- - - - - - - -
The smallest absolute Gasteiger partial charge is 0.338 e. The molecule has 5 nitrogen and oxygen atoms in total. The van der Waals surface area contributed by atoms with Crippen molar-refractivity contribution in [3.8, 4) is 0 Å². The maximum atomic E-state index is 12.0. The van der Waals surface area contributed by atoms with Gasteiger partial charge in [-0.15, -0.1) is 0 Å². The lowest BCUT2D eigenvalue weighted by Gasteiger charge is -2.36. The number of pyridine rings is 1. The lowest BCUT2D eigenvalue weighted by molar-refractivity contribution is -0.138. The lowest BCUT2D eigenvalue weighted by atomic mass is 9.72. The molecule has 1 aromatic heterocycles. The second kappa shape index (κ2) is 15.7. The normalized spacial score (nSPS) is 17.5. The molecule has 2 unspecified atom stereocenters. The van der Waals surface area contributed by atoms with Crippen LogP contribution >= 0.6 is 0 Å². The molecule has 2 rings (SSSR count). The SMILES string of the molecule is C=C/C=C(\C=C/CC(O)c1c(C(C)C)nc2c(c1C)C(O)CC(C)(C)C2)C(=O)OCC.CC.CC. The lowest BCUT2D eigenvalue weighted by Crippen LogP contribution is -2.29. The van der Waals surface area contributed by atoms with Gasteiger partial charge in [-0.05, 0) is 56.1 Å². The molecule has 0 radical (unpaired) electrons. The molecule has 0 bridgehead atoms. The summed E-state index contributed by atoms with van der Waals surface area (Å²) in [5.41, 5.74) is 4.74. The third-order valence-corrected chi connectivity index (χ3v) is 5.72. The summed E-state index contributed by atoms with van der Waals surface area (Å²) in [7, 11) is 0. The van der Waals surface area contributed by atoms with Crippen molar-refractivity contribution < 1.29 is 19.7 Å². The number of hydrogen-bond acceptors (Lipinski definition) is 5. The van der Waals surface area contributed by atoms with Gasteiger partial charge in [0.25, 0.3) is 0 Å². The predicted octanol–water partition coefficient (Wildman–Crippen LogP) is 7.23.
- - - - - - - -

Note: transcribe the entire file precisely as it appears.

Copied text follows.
The smallest absolute Gasteiger partial charge is 0.338 e. The molecule has 5 nitrogen and oxygen atoms in total. The van der Waals surface area contributed by atoms with Crippen molar-refractivity contribution in [3.8, 4) is 0 Å². The maximum atomic E-state index is 12.0. The van der Waals surface area contributed by atoms with Gasteiger partial charge in [-0.15, -0.1) is 0 Å². The lowest BCUT2D eigenvalue weighted by Gasteiger charge is -2.36. The number of pyridine rings is 1. The lowest BCUT2D eigenvalue weighted by molar-refractivity contribution is -0.138. The lowest BCUT2D eigenvalue weighted by atomic mass is 9.72. The molecule has 1 aromatic heterocycles. The second kappa shape index (κ2) is 15.7. The normalized spacial score (nSPS) is 17.5. The molecule has 2 unspecified atom stereocenters. The van der Waals surface area contributed by atoms with Crippen LogP contribution >= 0.6 is 0 Å². The molecule has 2 rings (SSSR count). The SMILES string of the molecule is C=C/C=C(\C=C/CC(O)c1c(C(C)C)nc2c(c1C)C(O)CC(C)(C)C2)C(=O)OCC.CC.CC. The lowest BCUT2D eigenvalue weighted by Crippen LogP contribution is -2.29. The van der Waals surface area contributed by atoms with Gasteiger partial charge in [-0.05, 0) is 56.1 Å². The molecule has 0 radical (unpaired) electrons. The molecule has 0 bridgehead atoms. The summed E-state index contributed by atoms with van der Waals surface area (Å²) in [5.41, 5.74) is 4.74. The third-order valence-corrected chi connectivity index (χ3v) is 5.72. The summed E-state index contributed by atoms with van der Waals surface area (Å²) in [7, 11) is 0. The van der Waals surface area contributed by atoms with Crippen molar-refractivity contribution < 1.29 is 19.7 Å². The number of hydrogen-bond acceptors (Lipinski definition) is 5. The van der Waals surface area contributed by atoms with Gasteiger partial charge in [0.25, 0.3) is 0 Å². The predicted octanol–water partition coefficient (Wildman–Crippen LogP) is 7.23.